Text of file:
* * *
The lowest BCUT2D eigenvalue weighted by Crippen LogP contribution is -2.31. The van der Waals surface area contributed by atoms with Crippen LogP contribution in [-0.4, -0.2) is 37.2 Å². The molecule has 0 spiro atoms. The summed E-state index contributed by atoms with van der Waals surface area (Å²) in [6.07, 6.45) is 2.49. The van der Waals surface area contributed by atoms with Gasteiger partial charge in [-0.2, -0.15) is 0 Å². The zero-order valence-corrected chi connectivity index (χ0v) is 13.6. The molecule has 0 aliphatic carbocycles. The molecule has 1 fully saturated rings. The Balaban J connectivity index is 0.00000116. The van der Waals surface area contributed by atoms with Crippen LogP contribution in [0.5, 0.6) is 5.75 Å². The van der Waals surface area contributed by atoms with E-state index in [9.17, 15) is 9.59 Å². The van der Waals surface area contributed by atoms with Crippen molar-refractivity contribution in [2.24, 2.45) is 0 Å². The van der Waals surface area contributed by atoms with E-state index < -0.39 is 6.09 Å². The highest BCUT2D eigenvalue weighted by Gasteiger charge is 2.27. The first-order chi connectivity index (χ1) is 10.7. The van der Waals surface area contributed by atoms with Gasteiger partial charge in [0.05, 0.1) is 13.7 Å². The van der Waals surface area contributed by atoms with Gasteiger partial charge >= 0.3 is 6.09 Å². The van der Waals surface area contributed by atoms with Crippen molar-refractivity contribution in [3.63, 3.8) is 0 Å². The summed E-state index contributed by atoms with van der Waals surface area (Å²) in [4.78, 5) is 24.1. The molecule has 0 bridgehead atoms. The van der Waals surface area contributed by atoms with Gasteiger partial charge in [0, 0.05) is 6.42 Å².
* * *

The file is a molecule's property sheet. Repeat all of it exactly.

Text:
The lowest BCUT2D eigenvalue weighted by Crippen LogP contribution is -2.31. The van der Waals surface area contributed by atoms with Crippen LogP contribution in [-0.4, -0.2) is 37.2 Å². The molecule has 0 spiro atoms. The summed E-state index contributed by atoms with van der Waals surface area (Å²) in [6.07, 6.45) is 2.49. The van der Waals surface area contributed by atoms with Gasteiger partial charge in [-0.2, -0.15) is 0 Å². The zero-order valence-corrected chi connectivity index (χ0v) is 13.6. The molecule has 0 aliphatic carbocycles. The molecule has 1 fully saturated rings. The Balaban J connectivity index is 0.00000116. The van der Waals surface area contributed by atoms with Crippen LogP contribution in [0.5, 0.6) is 5.75 Å². The van der Waals surface area contributed by atoms with E-state index in [9.17, 15) is 9.59 Å². The van der Waals surface area contributed by atoms with Crippen molar-refractivity contribution in [2.24, 2.45) is 0 Å². The van der Waals surface area contributed by atoms with E-state index < -0.39 is 6.09 Å². The highest BCUT2D eigenvalue weighted by Gasteiger charge is 2.27. The first-order chi connectivity index (χ1) is 10.7. The van der Waals surface area contributed by atoms with Gasteiger partial charge in [0.05, 0.1) is 13.7 Å². The van der Waals surface area contributed by atoms with Gasteiger partial charge >= 0.3 is 6.09 Å². The van der Waals surface area contributed by atoms with Crippen molar-refractivity contribution in [3.63, 3.8) is 0 Å². The summed E-state index contributed by atoms with van der Waals surface area (Å²) in [4.78, 5) is 24.1. The molecule has 0 bridgehead atoms. The van der Waals surface area contributed by atoms with Gasteiger partial charge in [0, 0.05) is 6.42 Å².